Compliance and higher medical costs over the past few years helped fuel a more than 1,000% increase in the share of employers embracing high-deductible health plans for their workers.
The Affordable Care Act, also known as Obamacare, also played a role in the trend.
That was one of the highlights of the latest Zywave report on employer-sponsored health plans in the U.S.
“Generally speaking, the continued movement toward plan designs that expose employees to additional costs appears to be the result of employers coping with the rising costs of health care,” said Jacob Hanke, senior market analyst at Zywave. “While the trend was often the result of cost shifting, in some areas, ACA requirements have seemed to act as an accelerant by establishing an acceptable upper threshold that employers quickly adopted.”
Under the ACA, all health plans – whether acquired through one of the exchanges or not – must cover more services than they were required to in the past, including things like preventive screenings and contraception at no extra charge to customers.
Zywave, an insurance industry software firm, bases its report on data it collects on nearly 60,000 employer-offered health plans.
It said that in 2012, plans with a deductible between $6,000 and $6,999 represented only 3 percent of the market. By 2016, more than 35 percent of plans were in this segment — an increase of more than 1,000%.
Elsewhere, Zywave said its data also showed an increase of 3.6% in plans with an office copay of $50 or more. While it noted a 4% decrease in plans with copays of $20 to $34, those plans still represent about 56 percent of all plans it examined.
Another survey released last fall said annual family premiums for employer-sponsored health insurance rose an average of 3 percent to $18,142 in 2016.
A separate Kaiser study showed that average family health insurance premiums rose 20% from 2011 to 2016. That rate of increase came in at 31% from 2006 to 2011 and was 63% in the five years before that, from 2001 to 2006.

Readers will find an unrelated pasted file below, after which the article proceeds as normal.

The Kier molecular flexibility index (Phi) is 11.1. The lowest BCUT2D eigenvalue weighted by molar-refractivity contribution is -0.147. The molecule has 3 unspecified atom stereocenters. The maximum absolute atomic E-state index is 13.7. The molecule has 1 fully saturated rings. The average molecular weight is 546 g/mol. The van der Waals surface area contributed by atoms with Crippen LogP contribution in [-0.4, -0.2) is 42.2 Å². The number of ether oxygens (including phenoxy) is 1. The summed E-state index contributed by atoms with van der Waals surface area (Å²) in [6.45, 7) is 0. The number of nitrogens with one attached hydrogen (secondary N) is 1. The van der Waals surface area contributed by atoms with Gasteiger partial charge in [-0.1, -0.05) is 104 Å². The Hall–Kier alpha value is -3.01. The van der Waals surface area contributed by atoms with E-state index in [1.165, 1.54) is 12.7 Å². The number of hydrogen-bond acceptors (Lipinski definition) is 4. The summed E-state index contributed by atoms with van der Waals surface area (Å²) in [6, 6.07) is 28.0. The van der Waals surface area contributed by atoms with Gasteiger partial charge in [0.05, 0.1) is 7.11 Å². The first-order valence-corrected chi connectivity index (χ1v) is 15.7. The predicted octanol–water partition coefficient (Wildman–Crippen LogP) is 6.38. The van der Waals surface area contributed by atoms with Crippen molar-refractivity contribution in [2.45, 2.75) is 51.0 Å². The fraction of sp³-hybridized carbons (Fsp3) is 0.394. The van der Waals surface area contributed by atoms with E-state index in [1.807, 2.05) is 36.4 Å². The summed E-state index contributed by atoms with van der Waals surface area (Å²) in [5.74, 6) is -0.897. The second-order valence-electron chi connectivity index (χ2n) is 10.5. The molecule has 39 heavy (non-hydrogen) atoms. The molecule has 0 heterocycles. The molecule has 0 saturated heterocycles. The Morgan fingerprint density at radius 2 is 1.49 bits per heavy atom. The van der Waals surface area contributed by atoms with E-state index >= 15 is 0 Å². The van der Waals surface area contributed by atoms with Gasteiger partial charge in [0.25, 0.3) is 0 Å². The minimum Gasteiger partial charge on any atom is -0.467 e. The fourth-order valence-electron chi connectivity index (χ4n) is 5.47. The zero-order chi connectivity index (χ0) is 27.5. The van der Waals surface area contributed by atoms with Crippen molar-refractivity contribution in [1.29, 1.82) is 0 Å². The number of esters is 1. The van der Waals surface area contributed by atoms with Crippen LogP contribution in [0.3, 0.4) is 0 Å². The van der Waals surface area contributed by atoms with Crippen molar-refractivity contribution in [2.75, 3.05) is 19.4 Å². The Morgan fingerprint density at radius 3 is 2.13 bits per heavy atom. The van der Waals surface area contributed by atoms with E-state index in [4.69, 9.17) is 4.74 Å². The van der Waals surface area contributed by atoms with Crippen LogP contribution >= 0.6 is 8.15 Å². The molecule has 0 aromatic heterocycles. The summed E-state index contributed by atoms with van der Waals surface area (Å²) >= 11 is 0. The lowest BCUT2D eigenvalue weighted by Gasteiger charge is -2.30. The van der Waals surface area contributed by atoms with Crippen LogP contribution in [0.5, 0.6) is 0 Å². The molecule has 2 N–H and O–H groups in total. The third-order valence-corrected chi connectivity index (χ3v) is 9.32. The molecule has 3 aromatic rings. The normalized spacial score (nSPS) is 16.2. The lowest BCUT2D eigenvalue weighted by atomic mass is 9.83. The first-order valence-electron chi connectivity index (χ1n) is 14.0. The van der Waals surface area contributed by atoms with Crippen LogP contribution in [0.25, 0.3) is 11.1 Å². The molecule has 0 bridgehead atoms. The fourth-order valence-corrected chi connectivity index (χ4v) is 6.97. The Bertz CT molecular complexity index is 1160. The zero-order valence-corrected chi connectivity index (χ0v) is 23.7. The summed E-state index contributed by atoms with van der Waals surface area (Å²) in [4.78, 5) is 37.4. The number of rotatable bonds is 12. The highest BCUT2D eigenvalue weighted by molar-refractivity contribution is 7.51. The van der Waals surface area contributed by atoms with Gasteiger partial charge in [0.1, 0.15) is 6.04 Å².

Workers on average contribute $5,277 annually toward their family premiums, according to the 2016 Employer Health Benefits Survey, released in September by two nonprofit health research organizations: the Kaiser Family Foundation and the Health Research & Educational Trust. The survey is based on responses from more than 1,900 small and large employers contacted through June 2016.
A separate, earlier Kaiser study showed that average family health insurance premiums rose 20% from 2011 to 2016. That rate of increase came in at 31% from 2006 to 2011 and was 63% in the five years before that, from 2001 to 2006.
U.S. health-care spending is expected to keep growing in the years ahead as Americans age and prices rise.
The nation spent $3.4 trillion on health care in 2016, a number that is projected to grow to $5.5 trillion by 2025, according to the latest federal study.
That study, by the Centers for Medicare and Medicaid Services, projects that the average growth in health spending will be even faster between 2016 and 2025, clocking in at 5.6 percent per year, driven by inflation in the cost of medical services and products and the aging population.
Scott McGraw is Vice President of CCIG’s Employee Benefits division. He can be reached at 720-330-7924 or email@example.com.Back to Resources